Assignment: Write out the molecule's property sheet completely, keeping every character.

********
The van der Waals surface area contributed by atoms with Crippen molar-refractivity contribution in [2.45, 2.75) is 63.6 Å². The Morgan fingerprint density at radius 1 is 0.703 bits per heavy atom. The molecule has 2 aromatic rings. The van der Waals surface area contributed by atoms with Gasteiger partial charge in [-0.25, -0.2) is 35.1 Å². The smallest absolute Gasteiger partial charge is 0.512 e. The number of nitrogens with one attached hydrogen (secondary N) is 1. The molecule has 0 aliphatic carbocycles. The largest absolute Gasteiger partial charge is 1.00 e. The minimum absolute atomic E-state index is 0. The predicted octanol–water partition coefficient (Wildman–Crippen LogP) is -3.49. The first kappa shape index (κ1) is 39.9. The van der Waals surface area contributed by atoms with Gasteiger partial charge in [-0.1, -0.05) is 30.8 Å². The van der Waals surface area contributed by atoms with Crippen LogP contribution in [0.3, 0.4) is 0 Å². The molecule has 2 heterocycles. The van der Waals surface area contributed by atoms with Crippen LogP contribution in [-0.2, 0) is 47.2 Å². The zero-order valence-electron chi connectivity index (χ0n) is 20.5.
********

The van der Waals surface area contributed by atoms with Crippen molar-refractivity contribution in [2.45, 2.75) is 63.6 Å². The Morgan fingerprint density at radius 1 is 0.703 bits per heavy atom. The molecule has 2 aromatic rings. The van der Waals surface area contributed by atoms with Gasteiger partial charge in [-0.25, -0.2) is 35.1 Å². The smallest absolute Gasteiger partial charge is 0.512 e. The number of nitrogens with one attached hydrogen (secondary N) is 1. The molecule has 0 aliphatic carbocycles. The largest absolute Gasteiger partial charge is 1.00 e. The minimum absolute atomic E-state index is 0. The predicted octanol–water partition coefficient (Wildman–Crippen LogP) is -3.49. The first kappa shape index (κ1) is 39.9. The van der Waals surface area contributed by atoms with Gasteiger partial charge in [-0.1, -0.05) is 30.8 Å². The van der Waals surface area contributed by atoms with Crippen LogP contribution in [0.3, 0.4) is 0 Å². The molecule has 2 heterocycles. The van der Waals surface area contributed by atoms with Crippen LogP contribution in [-0.2, 0) is 47.2 Å². The zero-order valence-electron chi connectivity index (χ0n) is 20.5.